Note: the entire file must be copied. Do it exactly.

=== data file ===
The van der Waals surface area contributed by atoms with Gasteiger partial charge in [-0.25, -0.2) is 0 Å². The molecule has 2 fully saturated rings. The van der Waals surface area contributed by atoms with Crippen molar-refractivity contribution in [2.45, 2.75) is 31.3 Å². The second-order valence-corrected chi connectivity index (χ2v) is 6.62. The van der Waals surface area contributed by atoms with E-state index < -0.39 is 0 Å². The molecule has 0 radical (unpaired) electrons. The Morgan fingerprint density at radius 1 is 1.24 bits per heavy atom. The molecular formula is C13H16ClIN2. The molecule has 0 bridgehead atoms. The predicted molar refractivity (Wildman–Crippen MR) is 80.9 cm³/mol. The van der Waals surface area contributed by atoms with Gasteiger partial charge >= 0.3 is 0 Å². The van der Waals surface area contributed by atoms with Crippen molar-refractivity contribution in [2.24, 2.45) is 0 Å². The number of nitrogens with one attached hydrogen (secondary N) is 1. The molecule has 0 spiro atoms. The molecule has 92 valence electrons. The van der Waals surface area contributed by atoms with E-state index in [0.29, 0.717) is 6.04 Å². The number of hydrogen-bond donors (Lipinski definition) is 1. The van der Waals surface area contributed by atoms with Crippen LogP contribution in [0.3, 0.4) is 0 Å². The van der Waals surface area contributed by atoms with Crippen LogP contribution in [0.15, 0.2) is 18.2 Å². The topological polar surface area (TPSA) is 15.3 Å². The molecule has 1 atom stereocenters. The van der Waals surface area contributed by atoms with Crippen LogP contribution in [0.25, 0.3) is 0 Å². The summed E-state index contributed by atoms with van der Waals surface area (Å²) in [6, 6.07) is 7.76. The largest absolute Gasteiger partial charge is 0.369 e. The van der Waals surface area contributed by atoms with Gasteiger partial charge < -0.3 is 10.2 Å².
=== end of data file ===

The van der Waals surface area contributed by atoms with Gasteiger partial charge in [-0.25, -0.2) is 0 Å². The molecule has 2 fully saturated rings. The van der Waals surface area contributed by atoms with Crippen molar-refractivity contribution in [2.45, 2.75) is 31.3 Å². The second-order valence-corrected chi connectivity index (χ2v) is 6.62. The van der Waals surface area contributed by atoms with E-state index < -0.39 is 0 Å². The molecule has 0 radical (unpaired) electrons. The Morgan fingerprint density at radius 1 is 1.24 bits per heavy atom. The molecular formula is C13H16ClIN2. The molecule has 0 bridgehead atoms. The predicted molar refractivity (Wildman–Crippen MR) is 80.9 cm³/mol. The van der Waals surface area contributed by atoms with Gasteiger partial charge >= 0.3 is 0 Å². The van der Waals surface area contributed by atoms with Crippen molar-refractivity contribution in [2.24, 2.45) is 0 Å². The number of nitrogens with one attached hydrogen (secondary N) is 1. The molecule has 0 spiro atoms. The molecule has 92 valence electrons. The van der Waals surface area contributed by atoms with E-state index in [0.29, 0.717) is 6.04 Å². The number of hydrogen-bond donors (Lipinski definition) is 1. The van der Waals surface area contributed by atoms with Crippen LogP contribution in [0.3, 0.4) is 0 Å². The van der Waals surface area contributed by atoms with Crippen LogP contribution in [0.15, 0.2) is 18.2 Å². The topological polar surface area (TPSA) is 15.3 Å². The molecule has 1 atom stereocenters. The van der Waals surface area contributed by atoms with Crippen LogP contribution in [0.25, 0.3) is 0 Å². The summed E-state index contributed by atoms with van der Waals surface area (Å²) in [6, 6.07) is 7.76. The largest absolute Gasteiger partial charge is 0.369 e. The van der Waals surface area contributed by atoms with Gasteiger partial charge < -0.3 is 10.2 Å².